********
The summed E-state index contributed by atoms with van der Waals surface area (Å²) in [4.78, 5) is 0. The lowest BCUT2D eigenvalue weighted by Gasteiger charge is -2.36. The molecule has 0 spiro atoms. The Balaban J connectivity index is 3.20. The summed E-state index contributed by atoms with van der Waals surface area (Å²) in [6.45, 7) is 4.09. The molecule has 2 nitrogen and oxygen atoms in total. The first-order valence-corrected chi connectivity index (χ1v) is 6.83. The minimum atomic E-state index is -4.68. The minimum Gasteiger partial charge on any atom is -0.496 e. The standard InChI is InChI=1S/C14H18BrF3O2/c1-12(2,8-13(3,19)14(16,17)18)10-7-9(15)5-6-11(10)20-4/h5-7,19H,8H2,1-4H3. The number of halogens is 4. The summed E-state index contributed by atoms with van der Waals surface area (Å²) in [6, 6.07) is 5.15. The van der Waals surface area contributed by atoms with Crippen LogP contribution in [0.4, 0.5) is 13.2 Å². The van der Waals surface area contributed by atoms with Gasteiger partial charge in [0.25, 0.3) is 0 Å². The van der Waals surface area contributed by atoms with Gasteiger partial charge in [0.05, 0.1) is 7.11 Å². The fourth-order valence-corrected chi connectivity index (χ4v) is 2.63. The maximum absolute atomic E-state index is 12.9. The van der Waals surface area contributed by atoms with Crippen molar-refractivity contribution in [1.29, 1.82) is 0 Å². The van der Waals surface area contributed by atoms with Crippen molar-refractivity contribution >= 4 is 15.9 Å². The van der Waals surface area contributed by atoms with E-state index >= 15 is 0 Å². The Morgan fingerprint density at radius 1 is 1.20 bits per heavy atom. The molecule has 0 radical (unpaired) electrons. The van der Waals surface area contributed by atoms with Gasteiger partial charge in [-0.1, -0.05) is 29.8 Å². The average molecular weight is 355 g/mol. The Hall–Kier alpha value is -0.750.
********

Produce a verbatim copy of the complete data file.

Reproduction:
The summed E-state index contributed by atoms with van der Waals surface area (Å²) in [4.78, 5) is 0. The lowest BCUT2D eigenvalue weighted by Gasteiger charge is -2.36. The molecule has 0 spiro atoms. The Balaban J connectivity index is 3.20. The summed E-state index contributed by atoms with van der Waals surface area (Å²) in [6.45, 7) is 4.09. The molecule has 2 nitrogen and oxygen atoms in total. The first-order valence-corrected chi connectivity index (χ1v) is 6.83. The minimum atomic E-state index is -4.68. The minimum Gasteiger partial charge on any atom is -0.496 e. The standard InChI is InChI=1S/C14H18BrF3O2/c1-12(2,8-13(3,19)14(16,17)18)10-7-9(15)5-6-11(10)20-4/h5-7,19H,8H2,1-4H3. The number of halogens is 4. The summed E-state index contributed by atoms with van der Waals surface area (Å²) in [6, 6.07) is 5.15. The van der Waals surface area contributed by atoms with Crippen LogP contribution in [0.4, 0.5) is 13.2 Å². The van der Waals surface area contributed by atoms with Gasteiger partial charge in [0.25, 0.3) is 0 Å². The van der Waals surface area contributed by atoms with Gasteiger partial charge in [0.05, 0.1) is 7.11 Å². The fourth-order valence-corrected chi connectivity index (χ4v) is 2.63. The maximum absolute atomic E-state index is 12.9. The van der Waals surface area contributed by atoms with Crippen molar-refractivity contribution in [1.29, 1.82) is 0 Å². The van der Waals surface area contributed by atoms with Crippen molar-refractivity contribution >= 4 is 15.9 Å². The van der Waals surface area contributed by atoms with E-state index >= 15 is 0 Å². The Morgan fingerprint density at radius 1 is 1.20 bits per heavy atom. The molecule has 0 radical (unpaired) electrons. The van der Waals surface area contributed by atoms with Gasteiger partial charge in [-0.1, -0.05) is 29.8 Å². The average molecular weight is 355 g/mol. The Hall–Kier alpha value is -0.750.